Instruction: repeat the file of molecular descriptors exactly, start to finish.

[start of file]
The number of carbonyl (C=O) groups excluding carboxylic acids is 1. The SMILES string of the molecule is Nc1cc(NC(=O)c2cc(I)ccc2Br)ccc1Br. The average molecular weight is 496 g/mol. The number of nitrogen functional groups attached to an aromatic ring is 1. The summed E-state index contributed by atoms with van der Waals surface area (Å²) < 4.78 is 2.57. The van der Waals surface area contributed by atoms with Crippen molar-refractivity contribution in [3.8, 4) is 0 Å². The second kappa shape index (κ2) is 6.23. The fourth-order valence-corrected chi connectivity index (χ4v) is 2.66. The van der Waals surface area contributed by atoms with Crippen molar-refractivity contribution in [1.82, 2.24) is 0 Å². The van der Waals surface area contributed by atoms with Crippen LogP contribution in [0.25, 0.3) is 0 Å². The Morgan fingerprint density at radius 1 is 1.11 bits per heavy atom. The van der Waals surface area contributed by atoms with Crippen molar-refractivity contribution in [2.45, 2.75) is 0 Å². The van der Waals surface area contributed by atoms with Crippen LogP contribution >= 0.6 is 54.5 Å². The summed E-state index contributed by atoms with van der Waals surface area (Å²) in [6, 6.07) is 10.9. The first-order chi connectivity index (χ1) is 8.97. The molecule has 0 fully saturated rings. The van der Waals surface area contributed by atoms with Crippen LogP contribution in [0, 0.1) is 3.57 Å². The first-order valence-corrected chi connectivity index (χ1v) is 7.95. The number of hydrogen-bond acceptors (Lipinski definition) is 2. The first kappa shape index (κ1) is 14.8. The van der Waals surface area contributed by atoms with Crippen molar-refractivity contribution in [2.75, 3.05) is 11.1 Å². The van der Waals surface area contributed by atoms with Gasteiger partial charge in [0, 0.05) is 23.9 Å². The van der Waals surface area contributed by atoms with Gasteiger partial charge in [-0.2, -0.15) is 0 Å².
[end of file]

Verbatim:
The number of carbonyl (C=O) groups excluding carboxylic acids is 1. The SMILES string of the molecule is Nc1cc(NC(=O)c2cc(I)ccc2Br)ccc1Br. The average molecular weight is 496 g/mol. The number of nitrogen functional groups attached to an aromatic ring is 1. The summed E-state index contributed by atoms with van der Waals surface area (Å²) < 4.78 is 2.57. The van der Waals surface area contributed by atoms with Crippen molar-refractivity contribution in [3.8, 4) is 0 Å². The second kappa shape index (κ2) is 6.23. The fourth-order valence-corrected chi connectivity index (χ4v) is 2.66. The van der Waals surface area contributed by atoms with Crippen molar-refractivity contribution in [1.82, 2.24) is 0 Å². The van der Waals surface area contributed by atoms with Crippen LogP contribution in [0.25, 0.3) is 0 Å². The Morgan fingerprint density at radius 1 is 1.11 bits per heavy atom. The van der Waals surface area contributed by atoms with Crippen molar-refractivity contribution in [2.45, 2.75) is 0 Å². The van der Waals surface area contributed by atoms with Crippen LogP contribution >= 0.6 is 54.5 Å². The summed E-state index contributed by atoms with van der Waals surface area (Å²) in [6, 6.07) is 10.9. The first-order chi connectivity index (χ1) is 8.97. The molecule has 0 fully saturated rings. The van der Waals surface area contributed by atoms with Crippen LogP contribution in [0, 0.1) is 3.57 Å². The first-order valence-corrected chi connectivity index (χ1v) is 7.95. The number of hydrogen-bond acceptors (Lipinski definition) is 2. The first kappa shape index (κ1) is 14.8. The van der Waals surface area contributed by atoms with Crippen molar-refractivity contribution in [2.75, 3.05) is 11.1 Å². The van der Waals surface area contributed by atoms with Gasteiger partial charge in [0, 0.05) is 23.9 Å². The van der Waals surface area contributed by atoms with Gasteiger partial charge in [-0.2, -0.15) is 0 Å².